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Album Review // FEEDER ‘Tallulah’

Welsh alt-rockers Feeder recently celebrated their 25th anniversary of being a band by releasing a complication album in 2017, and this year they are releasing their 10th studio album, Tallulah. Full of contagious energy, it’s a worthy 10th.

Feeder Tallulah artwork 2019

Grant Nicholas of Feeder is a prolific songwriter, with the band releasing ten singles in 2018 alone, none of which made it on this album, or any EP for that matter. Nicholas seems to be writing non-stop at a consistant quality, so expectations for Tallulah were high.

Opening track Youth immediately sets the tone. Listen to it, close your eyes, and you will immediately picture yourself driving down the highway in a convertible while the sun shines. “We’re just lovers on the run, California here we come”, Nicholas sings. It’s almost a cliché, but an effective one at that. The song proves that despite the bandmembers hitting their fifties, there’s still a youthfulness there that shines through.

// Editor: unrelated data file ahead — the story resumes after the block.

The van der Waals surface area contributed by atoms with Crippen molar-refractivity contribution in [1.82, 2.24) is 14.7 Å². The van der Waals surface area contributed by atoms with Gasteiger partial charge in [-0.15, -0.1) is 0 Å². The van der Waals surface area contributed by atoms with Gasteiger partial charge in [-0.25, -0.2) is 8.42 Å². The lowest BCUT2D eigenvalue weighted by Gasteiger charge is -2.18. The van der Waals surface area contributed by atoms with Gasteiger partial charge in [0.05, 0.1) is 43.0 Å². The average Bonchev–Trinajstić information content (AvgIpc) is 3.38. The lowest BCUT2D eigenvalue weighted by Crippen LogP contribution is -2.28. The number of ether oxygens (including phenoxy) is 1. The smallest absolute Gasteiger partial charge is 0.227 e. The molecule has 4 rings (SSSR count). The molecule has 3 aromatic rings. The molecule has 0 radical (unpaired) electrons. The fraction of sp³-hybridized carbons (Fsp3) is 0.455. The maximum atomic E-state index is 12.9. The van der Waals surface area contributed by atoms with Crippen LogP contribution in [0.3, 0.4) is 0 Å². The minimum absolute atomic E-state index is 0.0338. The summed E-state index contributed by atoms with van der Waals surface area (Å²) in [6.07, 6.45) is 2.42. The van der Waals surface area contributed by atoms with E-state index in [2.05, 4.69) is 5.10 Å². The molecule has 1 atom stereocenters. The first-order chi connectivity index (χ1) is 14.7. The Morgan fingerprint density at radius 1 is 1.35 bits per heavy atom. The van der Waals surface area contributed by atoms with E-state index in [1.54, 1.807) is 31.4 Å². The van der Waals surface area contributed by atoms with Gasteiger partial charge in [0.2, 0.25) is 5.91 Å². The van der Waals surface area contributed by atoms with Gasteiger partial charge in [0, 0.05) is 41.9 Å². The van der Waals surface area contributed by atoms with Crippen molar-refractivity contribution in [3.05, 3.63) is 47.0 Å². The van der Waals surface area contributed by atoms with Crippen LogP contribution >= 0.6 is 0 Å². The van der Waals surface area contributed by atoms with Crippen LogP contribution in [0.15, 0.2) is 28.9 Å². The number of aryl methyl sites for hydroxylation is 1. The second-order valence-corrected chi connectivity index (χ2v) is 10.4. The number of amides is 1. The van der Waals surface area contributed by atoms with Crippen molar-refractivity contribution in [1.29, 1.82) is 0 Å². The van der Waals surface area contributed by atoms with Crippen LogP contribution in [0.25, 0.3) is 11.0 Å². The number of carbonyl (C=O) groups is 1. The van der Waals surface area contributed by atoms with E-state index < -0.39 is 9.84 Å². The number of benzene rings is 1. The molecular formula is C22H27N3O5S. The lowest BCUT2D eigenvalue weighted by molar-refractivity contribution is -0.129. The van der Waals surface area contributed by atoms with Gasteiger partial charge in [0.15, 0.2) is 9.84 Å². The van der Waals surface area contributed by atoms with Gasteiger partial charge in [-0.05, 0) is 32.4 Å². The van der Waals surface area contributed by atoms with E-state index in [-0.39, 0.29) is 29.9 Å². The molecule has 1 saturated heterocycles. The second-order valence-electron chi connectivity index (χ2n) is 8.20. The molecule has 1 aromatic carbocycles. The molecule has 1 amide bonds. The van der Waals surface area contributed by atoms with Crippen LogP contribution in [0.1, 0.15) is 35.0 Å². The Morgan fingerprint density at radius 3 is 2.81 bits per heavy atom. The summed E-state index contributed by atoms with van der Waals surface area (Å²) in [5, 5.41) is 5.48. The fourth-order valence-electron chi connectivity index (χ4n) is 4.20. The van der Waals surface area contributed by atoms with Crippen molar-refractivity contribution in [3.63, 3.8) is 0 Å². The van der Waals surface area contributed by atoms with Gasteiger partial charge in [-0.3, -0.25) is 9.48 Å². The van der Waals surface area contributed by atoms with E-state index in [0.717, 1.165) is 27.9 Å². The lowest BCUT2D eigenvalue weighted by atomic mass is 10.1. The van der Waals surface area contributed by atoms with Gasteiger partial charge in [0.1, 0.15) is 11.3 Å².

When writing for the album, Nicholas had a specific goal with the songs as he explains: “I wanted to make a lot of the songs really adaptable. I didn’t want them to have be massively produced, I wanted them to also work in a stripped-back way.”

It’s therefore no surprise that Youth was also released as an acoustic track separate from the album, immediately changing the tone of the song and turning it into a bittersweet melody. It shows the versatility of Feeder, which is further shown on the rest of the record.

The lead single, Fear Of Flying features much darker verses than the previous tracks. Dealing with fear and conflict, the song still manages to be packed with confident alt-rock hooks. Similar to Kite and Guillotine, the song proves that Feeder are the Welsh answer to Foo Fighters.

A big theme on Tallulah is hope. Blue Sky Blue, track two, promises that better times are coming, whereas Daily Habit features the lyrics “a river of love flows in, to wash away the pain” and Shapes And Sounds is themed around finding something to hold onto. These buoyant lyrics combined with optimistic hooks shape a big portion of the album into what it is.

An interesting turn from Feeder’s usual sound can be heard on Kyoto. The metal riffs rip through the song in a way we haven’t heard on the album before, exposing another layer of the band that almost makes me wish they’d release a metal EP on the side.

The album closes intimately with Lonely Hollow Days, an acoustic ballad showcasing Nicholas’ vocal range perfectly. Tallulah is unmistakably a Feeder record; energetic, electric and eclectic. Here’s to another ten.